Now I don’t normally use Perl all that much, but this is truly a real handy-dandy command that doesn’t rely on a complicated sed/awk function that you always have to dig up the documentation and usage syntax for before writing a statement. While sed/awk may be great for complex replacements, I find that this Linux text replace command works for most of my needs.

perl -pi -e 's/search/replace/g;' *.txt

It loops over multiple files and does an in-place edit so you won’t be left with multiple copies.

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How to Enable iTunes Crossfade Transitions

/* Posted January 23rd, 2011 at 1:32pm [Comments: none]    */
/* Filed under General    */

I’ve been using iTunes ever since the iPod Mini, remember those? It’s been a number of years and I only recently discovered how to enable the crossfade transition effect in iTunes that I was accustomed to in Winamp (wow I have not said that word in a long time)! I’m not sure if I just overlooked it or perhaps it was a new feature that only came out in the recent versions of iTunes, but nevertheless it’s good to not hear the silence between songs. It makes me feel like I’ve got a personal DJ playing exactly the tunes I like.

Enabling iTunes crossfading is very simple. In the menu bar click Edit, then Preferences. From there navigate to the second tab Playback and you’ll get this:

itunes crossfade enable

Check the “Crossfade Songs” box and you’re set! You can tweak the number of seconds the crossfading will overlap between songs, but I left it at the default value and it’s worked out great. While you’re at it, you may also want to check the “Sound Check” option. What this does is normalize the volume on all your MP3 tracks so they all play at the same sound level. This is good if you’ve got tracks from different sources and encodings. Some may be really quiet while others may be too loud. Sound Check will help make the difference less noticeable. One big warning before you check that box though: iTunes will have to sift through your entire library to enable this feature so plan on leaving your computer on for a couple hours depending on how large your library is. My 40GB collection took one whole night.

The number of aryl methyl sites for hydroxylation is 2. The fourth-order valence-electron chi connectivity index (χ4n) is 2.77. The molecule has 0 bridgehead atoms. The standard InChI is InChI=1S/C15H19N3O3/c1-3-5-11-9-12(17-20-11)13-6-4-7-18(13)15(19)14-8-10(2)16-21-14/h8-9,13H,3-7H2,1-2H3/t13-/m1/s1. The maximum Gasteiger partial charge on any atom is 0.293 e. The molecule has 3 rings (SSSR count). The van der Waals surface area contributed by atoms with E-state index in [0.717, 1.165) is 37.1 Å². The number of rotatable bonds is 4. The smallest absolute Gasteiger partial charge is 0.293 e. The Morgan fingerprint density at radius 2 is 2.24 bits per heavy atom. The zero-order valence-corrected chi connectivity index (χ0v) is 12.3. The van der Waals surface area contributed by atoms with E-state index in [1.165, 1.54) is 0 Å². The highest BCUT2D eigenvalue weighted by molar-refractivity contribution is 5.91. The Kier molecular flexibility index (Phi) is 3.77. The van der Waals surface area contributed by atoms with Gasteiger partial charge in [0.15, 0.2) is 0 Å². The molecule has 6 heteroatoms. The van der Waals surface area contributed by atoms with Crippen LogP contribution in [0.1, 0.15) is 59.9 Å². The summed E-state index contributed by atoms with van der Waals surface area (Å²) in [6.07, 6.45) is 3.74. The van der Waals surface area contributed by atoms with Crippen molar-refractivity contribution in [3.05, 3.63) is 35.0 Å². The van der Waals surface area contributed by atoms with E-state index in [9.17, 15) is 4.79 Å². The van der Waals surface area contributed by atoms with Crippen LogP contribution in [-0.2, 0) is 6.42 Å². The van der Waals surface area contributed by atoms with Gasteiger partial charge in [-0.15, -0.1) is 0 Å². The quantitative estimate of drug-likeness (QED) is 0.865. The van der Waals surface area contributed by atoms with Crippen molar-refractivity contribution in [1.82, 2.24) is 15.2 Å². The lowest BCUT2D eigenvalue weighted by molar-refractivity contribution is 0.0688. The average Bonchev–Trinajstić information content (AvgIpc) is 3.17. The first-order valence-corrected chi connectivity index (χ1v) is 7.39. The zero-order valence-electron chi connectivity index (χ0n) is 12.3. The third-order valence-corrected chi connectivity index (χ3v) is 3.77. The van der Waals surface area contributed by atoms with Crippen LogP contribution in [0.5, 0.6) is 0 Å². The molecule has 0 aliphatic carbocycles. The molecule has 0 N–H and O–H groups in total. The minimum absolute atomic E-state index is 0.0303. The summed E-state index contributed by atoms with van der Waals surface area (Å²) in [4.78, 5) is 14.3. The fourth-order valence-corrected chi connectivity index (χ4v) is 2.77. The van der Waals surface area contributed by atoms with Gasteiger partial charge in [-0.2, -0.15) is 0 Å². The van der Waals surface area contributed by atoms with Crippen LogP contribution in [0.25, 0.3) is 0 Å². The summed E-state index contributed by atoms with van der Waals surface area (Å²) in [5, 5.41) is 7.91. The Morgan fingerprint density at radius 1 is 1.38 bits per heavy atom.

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Convert WordPress Pages to Posts and Back

/* Posted January 21st, 2011 at 1:32pm [Comments: none]    */
/* Filed under General    */

Today I swapped themes on a WordPress installation and it decided to display all my pages in the navigation bar. Rather than find another theme, I simply decided to recreate them as posts. After a simple permalink change, I started to create. copy, paste, and delete manually each page to post.

After about the third page, I decided there had to be a better way, so I fired up myphpadmin to see what I could do. After fumbling around and getting it exactly right, I was able to even more quickly “manually” convert each page to a post by modifying the database directly. The problem was, I had a ton of pages to convert and each one required me to set the permalink (guid) correctly which was unique to each post. This meant no broad sweeping SQL statement was going to cut it. It would have to be one by one.

After a bit of digging I found a wonderful WordPress plugin called pTypeConverter to do exactly that: convert my pages to posts with the click of a button. Simply install the plugin, activate, visit the settings page, select the pages you want to convert, then click a button and it’s done. It is also capable of converting posts to pages as well.

One minor issue is it displays EVERYTHING, which means even images and attachments as these are technically child “posts” in the WordPress backend. I suppose the plugin could be improved but since this is probably going to be a one time thing for most people, it’s not really an issue.

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Star Wars A-Wing with Exclusive Pilot Figure

/* Posted January 19th, 2011 at 1:32pm [Comments: none]    */
/* Filed under General    */

star wars awing cockpit

Just unearthed this from an old hard drive this morning and just about made my day. I can still smell the new toy scent from the day I opened that baby. Sadly, it’s sitting in my closet right now. However, these A-Wing pictures should give it the recognition it deserves. The unique thing about this A-Wing toy was the exclusive A-Wing pilot action figure. He fit right into the cockpit perfectly. The A-Wing itself was designed to go against the TIE Interceptor, both relying on speed to make quick strikes. The drawback were low shields compared to the X-Wing fight and Y-Ying bombers.

At least this is what the old PC game classic X-Wing told me before I flew the missions.

awing back viewawing top viewawing side view